The Maryland Department of the Environment (MDE) proposed hazardous substance reporting obligations on Friday, October 31, 2014.  These regulations would implement Environment Article §7-222(d), amended in 2008, requiring reporting to MDE “immediately” of certain information that “indicates the release of a hazardous substance into the environment” above a "threshold."  The law became effective as of October 1, 2009, but without implementing regulations the law has not been enforceable.  The proposed regulations would provide reporting threshold levels, further construe when reporting is triggered, and establish reporting procedures.  Read More ›

Battery Interest Groups Release Model Legislation for Extended Producer Responsibility

On June 12, 2014, the Corporation for Battery Recycling, the National Electric Manufacturers Association (NEMA), the Rechargeable Battery Association (PRBA) and Call2Recycle, Inc. released model legislation addressing the collection and recycling of both primary and small rechargeable consumer batteries. The model legislation arrives on the heels of the Vermont legislature’s recent passage of H.695, the first law in the country mandating extended producer responsibility for the recycling of single-use primary batteries.   Read More ›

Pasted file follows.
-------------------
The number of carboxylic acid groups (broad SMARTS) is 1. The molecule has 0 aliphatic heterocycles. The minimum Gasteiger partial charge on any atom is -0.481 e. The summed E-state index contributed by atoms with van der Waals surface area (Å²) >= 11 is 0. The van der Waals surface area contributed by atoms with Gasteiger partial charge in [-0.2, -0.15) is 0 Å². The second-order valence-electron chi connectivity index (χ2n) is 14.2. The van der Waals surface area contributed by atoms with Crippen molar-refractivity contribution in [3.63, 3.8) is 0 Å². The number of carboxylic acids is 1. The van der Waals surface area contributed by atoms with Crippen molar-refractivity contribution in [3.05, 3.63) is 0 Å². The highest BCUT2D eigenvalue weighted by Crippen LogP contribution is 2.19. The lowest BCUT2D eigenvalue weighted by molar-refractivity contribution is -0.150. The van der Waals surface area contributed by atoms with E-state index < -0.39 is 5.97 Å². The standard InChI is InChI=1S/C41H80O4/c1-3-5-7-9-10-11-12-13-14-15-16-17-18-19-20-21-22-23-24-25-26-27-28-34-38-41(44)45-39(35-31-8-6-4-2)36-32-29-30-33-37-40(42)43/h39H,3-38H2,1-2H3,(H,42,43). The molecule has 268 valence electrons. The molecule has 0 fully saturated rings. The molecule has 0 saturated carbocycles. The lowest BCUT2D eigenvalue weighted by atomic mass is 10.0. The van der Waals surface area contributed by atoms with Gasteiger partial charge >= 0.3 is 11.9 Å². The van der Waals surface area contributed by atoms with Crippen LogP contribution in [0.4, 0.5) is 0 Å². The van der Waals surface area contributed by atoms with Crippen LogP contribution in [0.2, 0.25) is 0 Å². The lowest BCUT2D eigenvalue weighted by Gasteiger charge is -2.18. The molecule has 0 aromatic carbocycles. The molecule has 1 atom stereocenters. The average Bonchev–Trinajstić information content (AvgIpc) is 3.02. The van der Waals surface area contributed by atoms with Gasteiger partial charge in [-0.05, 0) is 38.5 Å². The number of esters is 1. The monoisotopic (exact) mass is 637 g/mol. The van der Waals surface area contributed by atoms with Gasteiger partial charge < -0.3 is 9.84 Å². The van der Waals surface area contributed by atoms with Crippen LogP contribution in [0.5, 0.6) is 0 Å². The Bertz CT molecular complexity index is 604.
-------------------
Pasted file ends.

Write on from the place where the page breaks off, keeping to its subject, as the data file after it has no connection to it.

Rite Aid to Pay $12.3 Million for Failing to Properly Manage Waste Products from its California Stores

Rite Aid Corporation has agreed to pay more than $12.3 million to settle a civil lawsuit alleging that Rite Aid improperly managed, transported, and disposed of hazardous waste at hundreds of its California stores and distribution centers.  The hazardous wastes at issue include: pharmaceuticals and over-the-counter medications, bleaches, photo processing chemicals, pool chlorine and acids, pesticides, fertilizers, batteries, electronic devices, mercury containing lamps, paints, lamp oils and other ignitable liquids, aerosol products, oven cleaners and various other cleaning agents, automotive products, and other flammable, reactive, toxic and corrosive materials.  Read More ›